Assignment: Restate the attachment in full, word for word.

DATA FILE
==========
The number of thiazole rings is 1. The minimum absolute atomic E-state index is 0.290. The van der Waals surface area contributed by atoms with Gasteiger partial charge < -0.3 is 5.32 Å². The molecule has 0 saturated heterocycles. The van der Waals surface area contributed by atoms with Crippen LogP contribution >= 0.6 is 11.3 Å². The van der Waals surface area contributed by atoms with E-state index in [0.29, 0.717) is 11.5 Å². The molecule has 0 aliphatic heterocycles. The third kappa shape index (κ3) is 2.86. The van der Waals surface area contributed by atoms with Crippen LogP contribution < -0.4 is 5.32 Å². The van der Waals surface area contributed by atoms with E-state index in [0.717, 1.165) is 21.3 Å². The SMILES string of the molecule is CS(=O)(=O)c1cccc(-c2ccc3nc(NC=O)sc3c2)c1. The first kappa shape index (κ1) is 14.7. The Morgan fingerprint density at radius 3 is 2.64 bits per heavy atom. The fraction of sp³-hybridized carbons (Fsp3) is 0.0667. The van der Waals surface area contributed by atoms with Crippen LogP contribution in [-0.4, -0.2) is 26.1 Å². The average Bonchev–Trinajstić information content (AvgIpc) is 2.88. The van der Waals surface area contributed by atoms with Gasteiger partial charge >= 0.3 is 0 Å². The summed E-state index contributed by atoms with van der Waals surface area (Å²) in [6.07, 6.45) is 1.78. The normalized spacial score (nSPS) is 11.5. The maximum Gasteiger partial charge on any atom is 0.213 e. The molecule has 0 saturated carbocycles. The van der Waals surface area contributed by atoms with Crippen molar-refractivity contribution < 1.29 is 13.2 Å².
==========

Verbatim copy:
The number of thiazole rings is 1. The minimum absolute atomic E-state index is 0.290. The van der Waals surface area contributed by atoms with Gasteiger partial charge < -0.3 is 5.32 Å². The molecule has 0 saturated heterocycles. The van der Waals surface area contributed by atoms with Crippen LogP contribution >= 0.6 is 11.3 Å². The van der Waals surface area contributed by atoms with E-state index in [0.29, 0.717) is 11.5 Å². The molecule has 0 aliphatic heterocycles. The third kappa shape index (κ3) is 2.86. The van der Waals surface area contributed by atoms with Crippen LogP contribution < -0.4 is 5.32 Å². The van der Waals surface area contributed by atoms with E-state index in [0.717, 1.165) is 21.3 Å². The SMILES string of the molecule is CS(=O)(=O)c1cccc(-c2ccc3nc(NC=O)sc3c2)c1. The first kappa shape index (κ1) is 14.7. The Morgan fingerprint density at radius 3 is 2.64 bits per heavy atom. The fraction of sp³-hybridized carbons (Fsp3) is 0.0667. The van der Waals surface area contributed by atoms with Crippen LogP contribution in [-0.4, -0.2) is 26.1 Å². The average Bonchev–Trinajstić information content (AvgIpc) is 2.88. The van der Waals surface area contributed by atoms with Gasteiger partial charge >= 0.3 is 0 Å². The summed E-state index contributed by atoms with van der Waals surface area (Å²) in [6.07, 6.45) is 1.78. The normalized spacial score (nSPS) is 11.5. The maximum Gasteiger partial charge on any atom is 0.213 e. The molecule has 0 saturated carbocycles. The van der Waals surface area contributed by atoms with Crippen molar-refractivity contribution < 1.29 is 13.2 Å².